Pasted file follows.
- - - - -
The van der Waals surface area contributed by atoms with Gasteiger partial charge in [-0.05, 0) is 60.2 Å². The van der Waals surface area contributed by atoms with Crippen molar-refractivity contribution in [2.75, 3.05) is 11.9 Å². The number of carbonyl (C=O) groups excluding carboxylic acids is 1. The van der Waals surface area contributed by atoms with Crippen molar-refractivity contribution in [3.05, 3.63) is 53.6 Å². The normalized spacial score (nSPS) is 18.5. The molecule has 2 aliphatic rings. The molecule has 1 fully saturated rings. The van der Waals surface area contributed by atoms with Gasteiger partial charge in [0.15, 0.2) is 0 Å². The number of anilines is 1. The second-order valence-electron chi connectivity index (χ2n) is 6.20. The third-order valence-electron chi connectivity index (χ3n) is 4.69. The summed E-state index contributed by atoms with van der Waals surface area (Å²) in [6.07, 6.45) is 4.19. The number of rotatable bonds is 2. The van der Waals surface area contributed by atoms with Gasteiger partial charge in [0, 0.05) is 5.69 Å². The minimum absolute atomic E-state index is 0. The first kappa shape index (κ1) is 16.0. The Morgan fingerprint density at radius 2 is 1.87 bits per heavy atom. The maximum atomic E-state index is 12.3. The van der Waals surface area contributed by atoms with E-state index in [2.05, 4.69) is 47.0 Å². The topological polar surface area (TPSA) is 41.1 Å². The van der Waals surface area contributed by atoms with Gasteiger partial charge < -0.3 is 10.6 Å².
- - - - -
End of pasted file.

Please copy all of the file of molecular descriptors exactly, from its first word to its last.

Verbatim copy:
The van der Waals surface area contributed by atoms with Gasteiger partial charge in [-0.05, 0) is 60.2 Å². The van der Waals surface area contributed by atoms with Crippen molar-refractivity contribution in [2.75, 3.05) is 11.9 Å². The number of carbonyl (C=O) groups excluding carboxylic acids is 1. The van der Waals surface area contributed by atoms with Crippen molar-refractivity contribution in [3.05, 3.63) is 53.6 Å². The normalized spacial score (nSPS) is 18.5. The molecule has 2 aliphatic rings. The molecule has 1 fully saturated rings. The van der Waals surface area contributed by atoms with Gasteiger partial charge in [0.15, 0.2) is 0 Å². The number of anilines is 1. The second-order valence-electron chi connectivity index (χ2n) is 6.20. The third-order valence-electron chi connectivity index (χ3n) is 4.69. The summed E-state index contributed by atoms with van der Waals surface area (Å²) in [6.07, 6.45) is 4.19. The number of rotatable bonds is 2. The van der Waals surface area contributed by atoms with Gasteiger partial charge in [0, 0.05) is 5.69 Å². The minimum absolute atomic E-state index is 0. The first kappa shape index (κ1) is 16.0. The Morgan fingerprint density at radius 2 is 1.87 bits per heavy atom. The maximum atomic E-state index is 12.3. The van der Waals surface area contributed by atoms with E-state index in [2.05, 4.69) is 47.0 Å². The topological polar surface area (TPSA) is 41.1 Å². The van der Waals surface area contributed by atoms with Gasteiger partial charge < -0.3 is 10.6 Å².